As for what to avoid, well, it’s a case of keeping it legal. Don’t infringe anybody’s copyright, and be sensitive to other people’s feelings – remember, a T-shirt can be seen by everyone, so if you’re weighing up a risqué image or phrase, consider whether you’d like your granny to see it.

“I think all concepts can be used on tees,” says designer Kerry Roper. “That’s probably why they’ve become such a successful part of fashion. They appeal to everyone’s taste. A tee that I dislike may be loved by thousands, even millions of others and vice-versa.”

A big part of successful T-shirt design is understanding your audience. Cute and pink is not hot for 18-year-old ‘sk8r boiz’; if you’re going for the emerging over-30s ‘middle youth’ market, opt for something clever and clean.

If you’re submitting to sites like Threadless or Design By Humans, make sure you understand what kinds of shirts their audiences prefer: bright design puns, or dark, abstract and painterly, for example.


Simplicity has another benefit – it keeps things affordable. Screen-printing is still one of the most popular methods for printing onto T-shirts – and the more colours you use, the more it costs. This raises an age-old design challenge.

“The main challenge of working with a limited colour palette is selecting the right colours,” explains Andrew Gregory. “Unless the design is monochromatic, making it pop off the tee can be really tricky.”

In recent years, more and more designs have featured unusual sizing and positioning of elements – for example, designs that wrap around the side of the tee, or elements that sit on the sleeves or shoulders. This approach has its own set of practical considerations.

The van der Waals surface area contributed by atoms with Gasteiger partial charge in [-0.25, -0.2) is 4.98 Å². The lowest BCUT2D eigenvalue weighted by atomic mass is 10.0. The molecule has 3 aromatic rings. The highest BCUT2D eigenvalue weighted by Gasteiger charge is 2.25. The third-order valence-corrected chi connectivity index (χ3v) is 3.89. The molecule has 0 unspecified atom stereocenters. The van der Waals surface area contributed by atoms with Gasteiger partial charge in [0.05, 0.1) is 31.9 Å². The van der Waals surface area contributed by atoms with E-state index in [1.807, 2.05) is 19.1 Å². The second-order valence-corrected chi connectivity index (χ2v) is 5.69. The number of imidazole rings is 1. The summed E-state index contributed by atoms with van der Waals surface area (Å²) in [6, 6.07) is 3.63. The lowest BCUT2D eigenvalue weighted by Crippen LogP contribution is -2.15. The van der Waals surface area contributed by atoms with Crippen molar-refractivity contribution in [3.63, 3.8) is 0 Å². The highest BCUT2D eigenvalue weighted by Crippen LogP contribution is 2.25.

“Side prints are a little more challenging because you have to consider what the T-shirt will look like when the wearer has their arm down, so size, colour and boldness all matter,” says Mr Tweak, designer with label Organik Rocka. “Most important, be aware of the seam. The folded fabric will break up your design sometimes causing a slight shift. Take this into account before trying to place an elaborate design in this area.”


Earlier this year John Vingoe set up the clothing label Rapscallion. He explains that before he did so, “I got templates in Photoshop, and bunged my designs on, checking the colours, seeing what works, asking people.”

T-shirt design templates, which are widely available online, will also help you adjust your designs for women’s fitted shirts. These tend to be narrower and more clingy, so templates will help keep your design dimensions tidy. It’s also important to check with your printer that any Lycra that may be blended with the cotton on the women’s version (to make it stretchier) won’t affect the inking.

Again, think about your target audience. Many independent labels take a unisex approach; not all women like figure-hugging tops, so if you pick skin-tight tees for the wrong audience, you might be left with a lot of unsold stock.

T-shirt design is many things. It’s a creative exercise and it’s a money-spinner, but most of all, it’s a calling card. It’s the perfect way to get designs from computer screen to public. Sure it’s great having your name attached to a great bit of illustration on your blog, but wouldn’t it be more interesting to have the endorsement of countless people willing to wear it around in their daily lives? We thought so too.